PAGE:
Patience and optimism are two qualities special education teachers have in abundance — reserves they’ve had to draw upon this year in meeting challenges posed by the COVID-19 health crisis.
But by the looks of their classrooms, you wouldn’t know the extra work they’ve shouldered to ensure students succeed. To hear the happy sounds of play and learning is to know students are safe and that, no matter how they’re learning — from home or in the classroom — they feel challenged and connected.
Each year, CSD’s Office of Special Education and Related Services recognizes a special group of special education professionals with Exceptional Service Awards. This year’s awardees are exemplary of the caliber of instruction delivered each day with patience and care in schools throughout the District.
East Sandy Elementary
Sophia Kaihatu was months into her first year as a teacher when Utah’s schools were dismissed to slow the spread of COVID-19. But like an acrobat she deftly adapted to ever-changing safety protocols and the disruptions of quarantines, pouring her heart into her students while encouraging them to meet high expectations. She works with her colleagues, both within Sandy Elementary’s ABS unit and general education classrooms, to maintain a culture of inclusion. In Sophia, students have a mentor and ally. They trust her and, through her calm guidance, have acquired the confidence needed in this most challenging of years to try hard things.
Heidi Owen has the ability to bring humor to any situation. Her infectious smile and personality bring light and laughter to the most stressful and challenging situations. The speech language pathologist works in collaboration with Altara Elementary’s preschool teachers and parents to devise just the right supports and tools to help students learn and thrive at school and at home. She is innovative in her use of technology and genuinely enjoys working with students and seeing them make progress.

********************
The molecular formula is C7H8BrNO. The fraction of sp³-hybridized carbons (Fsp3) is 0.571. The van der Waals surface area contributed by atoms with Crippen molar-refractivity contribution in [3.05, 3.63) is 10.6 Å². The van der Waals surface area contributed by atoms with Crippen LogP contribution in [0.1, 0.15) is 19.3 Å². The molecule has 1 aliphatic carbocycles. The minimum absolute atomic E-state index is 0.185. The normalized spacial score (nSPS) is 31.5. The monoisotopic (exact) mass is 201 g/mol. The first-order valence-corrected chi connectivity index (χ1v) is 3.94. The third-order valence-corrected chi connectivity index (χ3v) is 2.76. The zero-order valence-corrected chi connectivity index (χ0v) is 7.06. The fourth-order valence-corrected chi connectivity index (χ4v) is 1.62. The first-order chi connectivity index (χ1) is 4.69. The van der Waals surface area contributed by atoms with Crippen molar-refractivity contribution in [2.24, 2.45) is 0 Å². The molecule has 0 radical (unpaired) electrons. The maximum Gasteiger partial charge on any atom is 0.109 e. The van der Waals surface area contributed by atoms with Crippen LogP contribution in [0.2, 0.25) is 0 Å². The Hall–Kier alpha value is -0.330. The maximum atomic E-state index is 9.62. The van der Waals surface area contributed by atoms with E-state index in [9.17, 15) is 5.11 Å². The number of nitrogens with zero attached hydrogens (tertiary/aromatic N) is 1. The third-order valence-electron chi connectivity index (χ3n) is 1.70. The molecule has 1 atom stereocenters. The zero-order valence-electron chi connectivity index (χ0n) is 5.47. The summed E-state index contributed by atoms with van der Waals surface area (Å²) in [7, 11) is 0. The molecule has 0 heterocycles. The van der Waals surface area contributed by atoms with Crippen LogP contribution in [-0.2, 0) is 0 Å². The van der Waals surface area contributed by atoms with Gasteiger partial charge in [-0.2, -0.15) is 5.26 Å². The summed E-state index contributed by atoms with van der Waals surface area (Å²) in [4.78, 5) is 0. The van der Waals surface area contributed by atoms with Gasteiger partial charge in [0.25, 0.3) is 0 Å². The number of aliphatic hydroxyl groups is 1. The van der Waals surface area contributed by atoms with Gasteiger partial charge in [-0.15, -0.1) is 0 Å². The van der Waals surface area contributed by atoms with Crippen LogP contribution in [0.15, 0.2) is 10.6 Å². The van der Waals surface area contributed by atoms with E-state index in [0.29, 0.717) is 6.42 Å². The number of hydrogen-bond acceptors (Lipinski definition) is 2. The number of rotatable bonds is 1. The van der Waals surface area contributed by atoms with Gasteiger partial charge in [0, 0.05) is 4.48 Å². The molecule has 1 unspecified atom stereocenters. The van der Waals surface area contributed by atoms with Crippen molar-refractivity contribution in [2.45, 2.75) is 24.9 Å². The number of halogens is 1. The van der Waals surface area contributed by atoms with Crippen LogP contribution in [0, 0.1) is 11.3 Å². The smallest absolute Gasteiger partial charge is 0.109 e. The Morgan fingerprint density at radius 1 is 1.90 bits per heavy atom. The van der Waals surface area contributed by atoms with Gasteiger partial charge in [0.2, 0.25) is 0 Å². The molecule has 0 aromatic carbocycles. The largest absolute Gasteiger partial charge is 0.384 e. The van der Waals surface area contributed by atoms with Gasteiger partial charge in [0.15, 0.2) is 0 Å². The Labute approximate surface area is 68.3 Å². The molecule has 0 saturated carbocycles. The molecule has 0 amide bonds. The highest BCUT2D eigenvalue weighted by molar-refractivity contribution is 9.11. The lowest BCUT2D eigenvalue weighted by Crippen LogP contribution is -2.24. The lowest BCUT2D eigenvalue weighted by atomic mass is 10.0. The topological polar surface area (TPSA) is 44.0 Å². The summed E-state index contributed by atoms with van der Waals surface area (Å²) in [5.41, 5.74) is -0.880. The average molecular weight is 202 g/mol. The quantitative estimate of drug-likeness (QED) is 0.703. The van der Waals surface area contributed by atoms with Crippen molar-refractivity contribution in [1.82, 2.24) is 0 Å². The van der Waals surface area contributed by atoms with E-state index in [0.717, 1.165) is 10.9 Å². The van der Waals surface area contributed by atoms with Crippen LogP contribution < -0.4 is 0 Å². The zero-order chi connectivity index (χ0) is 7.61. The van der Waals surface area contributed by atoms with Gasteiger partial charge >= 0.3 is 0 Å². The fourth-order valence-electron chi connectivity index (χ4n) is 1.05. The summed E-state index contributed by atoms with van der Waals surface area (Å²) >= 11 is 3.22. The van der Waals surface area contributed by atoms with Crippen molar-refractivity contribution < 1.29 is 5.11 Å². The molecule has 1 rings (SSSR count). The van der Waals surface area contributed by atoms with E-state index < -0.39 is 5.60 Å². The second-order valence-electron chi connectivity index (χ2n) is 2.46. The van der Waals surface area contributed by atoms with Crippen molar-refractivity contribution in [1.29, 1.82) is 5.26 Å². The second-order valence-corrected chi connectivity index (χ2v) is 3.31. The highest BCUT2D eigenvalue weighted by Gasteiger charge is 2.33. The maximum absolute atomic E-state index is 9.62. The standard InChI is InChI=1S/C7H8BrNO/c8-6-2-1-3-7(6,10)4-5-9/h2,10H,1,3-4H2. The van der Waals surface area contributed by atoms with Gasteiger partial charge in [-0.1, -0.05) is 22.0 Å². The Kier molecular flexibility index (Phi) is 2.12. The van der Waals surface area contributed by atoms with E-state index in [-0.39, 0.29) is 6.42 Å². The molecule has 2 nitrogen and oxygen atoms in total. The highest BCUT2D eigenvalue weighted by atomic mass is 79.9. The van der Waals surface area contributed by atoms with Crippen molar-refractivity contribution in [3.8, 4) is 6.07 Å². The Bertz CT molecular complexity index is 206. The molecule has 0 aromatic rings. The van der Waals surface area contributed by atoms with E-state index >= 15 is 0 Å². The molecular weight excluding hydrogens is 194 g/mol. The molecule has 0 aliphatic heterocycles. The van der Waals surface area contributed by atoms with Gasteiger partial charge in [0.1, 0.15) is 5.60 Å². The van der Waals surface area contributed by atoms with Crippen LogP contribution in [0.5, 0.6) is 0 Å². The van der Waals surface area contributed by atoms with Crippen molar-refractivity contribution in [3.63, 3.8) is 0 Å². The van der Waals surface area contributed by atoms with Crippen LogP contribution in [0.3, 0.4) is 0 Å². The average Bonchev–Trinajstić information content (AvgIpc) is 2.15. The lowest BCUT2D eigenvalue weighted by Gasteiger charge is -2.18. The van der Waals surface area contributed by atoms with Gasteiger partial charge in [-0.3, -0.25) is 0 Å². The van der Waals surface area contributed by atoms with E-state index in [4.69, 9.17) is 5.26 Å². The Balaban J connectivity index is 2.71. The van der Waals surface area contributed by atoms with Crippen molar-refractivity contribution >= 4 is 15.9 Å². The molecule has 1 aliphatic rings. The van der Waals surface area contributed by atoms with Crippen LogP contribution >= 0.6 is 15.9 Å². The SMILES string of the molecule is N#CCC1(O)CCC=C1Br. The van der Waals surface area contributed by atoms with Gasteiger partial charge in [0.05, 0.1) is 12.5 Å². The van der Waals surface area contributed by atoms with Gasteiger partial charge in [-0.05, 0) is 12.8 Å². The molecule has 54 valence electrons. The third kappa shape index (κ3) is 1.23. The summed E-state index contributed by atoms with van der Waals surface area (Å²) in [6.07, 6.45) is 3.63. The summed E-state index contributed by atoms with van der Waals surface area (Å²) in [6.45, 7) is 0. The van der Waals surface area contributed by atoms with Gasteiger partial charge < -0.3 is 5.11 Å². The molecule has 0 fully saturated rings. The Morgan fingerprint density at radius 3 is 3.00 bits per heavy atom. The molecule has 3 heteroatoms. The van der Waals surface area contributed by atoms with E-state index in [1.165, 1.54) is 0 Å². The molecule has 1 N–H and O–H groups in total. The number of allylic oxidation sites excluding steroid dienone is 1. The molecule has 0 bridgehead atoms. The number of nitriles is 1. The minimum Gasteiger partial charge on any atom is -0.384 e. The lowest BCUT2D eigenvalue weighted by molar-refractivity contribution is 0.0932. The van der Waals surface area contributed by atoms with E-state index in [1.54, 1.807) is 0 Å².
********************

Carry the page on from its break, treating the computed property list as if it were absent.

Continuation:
Like all great special education teachers, Amanda Rasmussen understands the science behind instruction. She also knows it takes heart and an army of caring adults to help students reach their goals. A go-it-alone attitude won’t get you very far in education, which is why Amanda works so hard building relationships with her colleagues and communication tools so that all of Midvalley Elementary’s aides, therapists, and general and special education teachers know the instructional supports students need. Amanda has changed ow special education looks, sounds, and feels at Midvalley, contributing to a learning environment where all students thrive.
Jordan Valley Preschool
Allyson Clark has a level of intuition that can’t always be taught. Becoming part of the special education family can be intimidating for families of preschool-age children. But as Jordan Valley School’s parents are introduced to the Individualized Education Process process for the first time, she brings a sense of calmness and compassion to the meeting, explaining each step concisely and at a level parents can understand. It’s with this same empathy, kindness, and skill that “Ally” approaches teaching, her dedication to students matched only by her capacity for innovation.